Randy Wittman admits he’s not motivating Washington Wizards
Losing to the Boston Celtics isn’t embarrassing.
Boston is 15-29 this season – hardly great, but definitely not a record indicative of a team that can’t compete.
But losing to the Celtics when they don’t have Rajon Rando, Avery Bradley and Jerryd Bayless? When they outscore you by four points in the six minutes their backcourt is comprised of two players, Vander Blue and Chris Johnson, on 10-day contracts?
Now, we’re probably venturing into embarrassing territory.
The Washington Wizards had won four of five, but Wednesday’s setback to Boston has Wizards coach Randy Wittman at a loss.
Wittman, via J. Michael of CSN Washington:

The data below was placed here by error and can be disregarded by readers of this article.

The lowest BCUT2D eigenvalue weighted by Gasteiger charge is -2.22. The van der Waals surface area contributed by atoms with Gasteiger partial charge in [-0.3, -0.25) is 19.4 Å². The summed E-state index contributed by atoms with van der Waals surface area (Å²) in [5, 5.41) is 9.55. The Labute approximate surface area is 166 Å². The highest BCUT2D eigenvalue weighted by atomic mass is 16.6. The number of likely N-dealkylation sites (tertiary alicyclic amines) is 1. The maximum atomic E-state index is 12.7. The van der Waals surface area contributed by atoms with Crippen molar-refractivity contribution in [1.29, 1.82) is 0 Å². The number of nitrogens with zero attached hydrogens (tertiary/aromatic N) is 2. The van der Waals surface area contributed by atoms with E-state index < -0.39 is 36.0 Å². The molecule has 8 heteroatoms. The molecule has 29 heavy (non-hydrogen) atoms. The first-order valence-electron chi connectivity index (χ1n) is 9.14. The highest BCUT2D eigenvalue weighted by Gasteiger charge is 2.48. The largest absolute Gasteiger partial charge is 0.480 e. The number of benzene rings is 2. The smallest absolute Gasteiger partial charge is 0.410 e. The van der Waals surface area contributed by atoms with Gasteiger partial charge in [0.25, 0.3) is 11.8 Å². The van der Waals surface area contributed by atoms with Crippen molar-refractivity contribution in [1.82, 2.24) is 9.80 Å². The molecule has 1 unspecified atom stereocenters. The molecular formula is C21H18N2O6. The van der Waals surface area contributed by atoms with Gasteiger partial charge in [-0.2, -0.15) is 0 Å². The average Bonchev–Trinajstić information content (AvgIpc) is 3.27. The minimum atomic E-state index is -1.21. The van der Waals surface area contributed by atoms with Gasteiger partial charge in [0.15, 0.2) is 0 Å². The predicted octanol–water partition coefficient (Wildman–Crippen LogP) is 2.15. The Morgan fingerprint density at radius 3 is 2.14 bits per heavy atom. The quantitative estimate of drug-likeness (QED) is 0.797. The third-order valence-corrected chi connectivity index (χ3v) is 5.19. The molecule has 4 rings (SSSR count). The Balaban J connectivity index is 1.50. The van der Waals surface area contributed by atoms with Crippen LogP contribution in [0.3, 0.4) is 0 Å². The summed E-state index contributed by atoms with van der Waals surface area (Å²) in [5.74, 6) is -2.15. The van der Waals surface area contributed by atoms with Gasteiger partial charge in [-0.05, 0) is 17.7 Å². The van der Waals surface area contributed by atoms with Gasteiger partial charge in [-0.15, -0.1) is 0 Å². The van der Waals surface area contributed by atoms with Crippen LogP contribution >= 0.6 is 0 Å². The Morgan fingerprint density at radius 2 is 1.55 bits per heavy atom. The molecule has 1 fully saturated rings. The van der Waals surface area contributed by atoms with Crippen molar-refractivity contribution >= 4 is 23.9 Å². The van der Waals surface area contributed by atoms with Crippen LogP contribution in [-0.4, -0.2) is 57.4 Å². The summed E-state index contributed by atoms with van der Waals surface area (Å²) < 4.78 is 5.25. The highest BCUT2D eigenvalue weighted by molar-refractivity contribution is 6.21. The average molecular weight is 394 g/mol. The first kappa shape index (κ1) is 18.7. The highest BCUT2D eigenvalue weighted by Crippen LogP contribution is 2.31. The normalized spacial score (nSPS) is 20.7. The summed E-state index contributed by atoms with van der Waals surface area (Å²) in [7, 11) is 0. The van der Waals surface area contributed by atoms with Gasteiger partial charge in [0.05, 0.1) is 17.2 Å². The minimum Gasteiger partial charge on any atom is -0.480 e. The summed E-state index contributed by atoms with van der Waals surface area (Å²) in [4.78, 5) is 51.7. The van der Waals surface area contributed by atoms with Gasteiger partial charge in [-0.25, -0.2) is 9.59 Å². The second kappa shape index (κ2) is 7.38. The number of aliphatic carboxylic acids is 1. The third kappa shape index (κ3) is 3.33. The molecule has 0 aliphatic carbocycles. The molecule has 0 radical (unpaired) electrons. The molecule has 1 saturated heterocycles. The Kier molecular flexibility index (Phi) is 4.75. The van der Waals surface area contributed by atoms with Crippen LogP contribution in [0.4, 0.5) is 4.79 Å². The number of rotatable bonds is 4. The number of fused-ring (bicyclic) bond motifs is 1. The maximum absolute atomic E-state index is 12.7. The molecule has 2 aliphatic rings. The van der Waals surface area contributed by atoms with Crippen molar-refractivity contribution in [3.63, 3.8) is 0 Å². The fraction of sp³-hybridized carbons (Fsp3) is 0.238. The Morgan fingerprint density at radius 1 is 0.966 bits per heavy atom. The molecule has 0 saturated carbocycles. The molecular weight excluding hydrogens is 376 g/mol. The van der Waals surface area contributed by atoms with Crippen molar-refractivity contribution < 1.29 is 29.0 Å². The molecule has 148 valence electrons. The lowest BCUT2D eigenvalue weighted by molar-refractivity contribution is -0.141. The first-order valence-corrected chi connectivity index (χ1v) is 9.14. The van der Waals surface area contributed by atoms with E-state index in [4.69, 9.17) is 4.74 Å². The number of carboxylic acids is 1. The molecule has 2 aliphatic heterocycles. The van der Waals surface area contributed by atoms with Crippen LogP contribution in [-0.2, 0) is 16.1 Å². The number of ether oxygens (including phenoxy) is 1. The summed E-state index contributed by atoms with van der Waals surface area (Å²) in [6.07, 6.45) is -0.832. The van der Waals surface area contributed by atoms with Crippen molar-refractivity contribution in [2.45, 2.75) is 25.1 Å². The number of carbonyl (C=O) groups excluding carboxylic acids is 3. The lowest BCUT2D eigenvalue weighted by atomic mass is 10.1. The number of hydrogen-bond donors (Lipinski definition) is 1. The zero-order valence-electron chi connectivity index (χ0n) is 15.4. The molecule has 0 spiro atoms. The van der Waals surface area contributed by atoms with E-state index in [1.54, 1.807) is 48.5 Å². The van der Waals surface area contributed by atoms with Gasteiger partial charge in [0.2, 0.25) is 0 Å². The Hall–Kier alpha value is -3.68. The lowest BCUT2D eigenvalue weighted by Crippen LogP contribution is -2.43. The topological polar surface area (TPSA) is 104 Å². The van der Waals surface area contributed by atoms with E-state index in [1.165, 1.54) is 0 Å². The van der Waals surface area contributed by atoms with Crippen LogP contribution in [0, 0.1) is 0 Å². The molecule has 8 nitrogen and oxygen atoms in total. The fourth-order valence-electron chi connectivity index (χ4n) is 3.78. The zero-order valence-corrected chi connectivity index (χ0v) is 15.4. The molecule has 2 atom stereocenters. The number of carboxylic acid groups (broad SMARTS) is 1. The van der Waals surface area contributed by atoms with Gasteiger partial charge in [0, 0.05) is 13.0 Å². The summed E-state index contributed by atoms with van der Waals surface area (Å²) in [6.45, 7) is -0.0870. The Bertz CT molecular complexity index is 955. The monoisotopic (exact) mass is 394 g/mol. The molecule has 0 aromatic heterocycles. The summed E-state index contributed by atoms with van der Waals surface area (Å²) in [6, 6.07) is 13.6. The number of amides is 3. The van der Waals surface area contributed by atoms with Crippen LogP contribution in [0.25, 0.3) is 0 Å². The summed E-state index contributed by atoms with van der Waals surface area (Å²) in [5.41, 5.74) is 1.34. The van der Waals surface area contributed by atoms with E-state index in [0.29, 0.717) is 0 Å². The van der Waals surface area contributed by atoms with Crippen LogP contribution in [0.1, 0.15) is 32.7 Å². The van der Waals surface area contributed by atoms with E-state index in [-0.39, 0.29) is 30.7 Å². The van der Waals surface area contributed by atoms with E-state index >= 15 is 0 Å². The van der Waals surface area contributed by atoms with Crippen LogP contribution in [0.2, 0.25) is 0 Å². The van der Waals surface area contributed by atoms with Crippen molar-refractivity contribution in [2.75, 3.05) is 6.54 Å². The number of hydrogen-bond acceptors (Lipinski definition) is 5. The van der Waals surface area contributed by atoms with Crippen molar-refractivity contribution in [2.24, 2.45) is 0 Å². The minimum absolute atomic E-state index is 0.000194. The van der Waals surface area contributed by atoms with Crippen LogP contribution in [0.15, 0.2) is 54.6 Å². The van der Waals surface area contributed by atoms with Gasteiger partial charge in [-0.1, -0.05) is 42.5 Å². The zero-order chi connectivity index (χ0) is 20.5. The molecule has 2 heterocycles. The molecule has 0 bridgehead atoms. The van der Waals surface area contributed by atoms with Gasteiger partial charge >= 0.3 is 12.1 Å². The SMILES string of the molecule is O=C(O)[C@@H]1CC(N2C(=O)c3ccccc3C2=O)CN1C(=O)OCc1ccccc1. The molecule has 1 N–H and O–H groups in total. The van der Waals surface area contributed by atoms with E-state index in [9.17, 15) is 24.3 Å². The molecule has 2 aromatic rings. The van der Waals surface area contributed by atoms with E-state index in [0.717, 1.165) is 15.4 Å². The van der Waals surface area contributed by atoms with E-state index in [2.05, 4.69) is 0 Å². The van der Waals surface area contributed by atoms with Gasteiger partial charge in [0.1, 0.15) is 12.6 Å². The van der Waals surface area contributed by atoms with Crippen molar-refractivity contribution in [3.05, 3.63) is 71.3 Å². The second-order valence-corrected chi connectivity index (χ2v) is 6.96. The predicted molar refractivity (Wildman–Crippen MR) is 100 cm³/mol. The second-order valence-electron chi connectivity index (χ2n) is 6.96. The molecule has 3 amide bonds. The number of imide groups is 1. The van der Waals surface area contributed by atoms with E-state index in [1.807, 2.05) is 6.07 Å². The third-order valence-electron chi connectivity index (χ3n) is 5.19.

Credit Wittman for being so introspective. Way too many coaches just blame players when things go poorly without looking in the mirror.
But Wittman is in his third season in charge of the Wizards. (He took over for Flip Saunders during the 2011-12 season, coaching 41 of 66 games). At this point, shouldn’t he have a better idea how to reach his players?
Wittman has improved immensely since taking over, and it’s clear why. He hasn’t deflected blame, constantly challenging himself to make the right adjustments.
That goes only so far, though.
After signing Wittman a two-year extension that runs through the end of this season, the Wizards have seemingly kept him, at least in part, because they don’t want to pay for a replacement. That thrifty plan made sense when they were outside the playoffs, regardless.
But now that they’re headed to the postseason, maybe a new coach would help get them to the next level.
Whatever the Wizards do with Wittman, they can at least count on him trying to improve as long as they have him.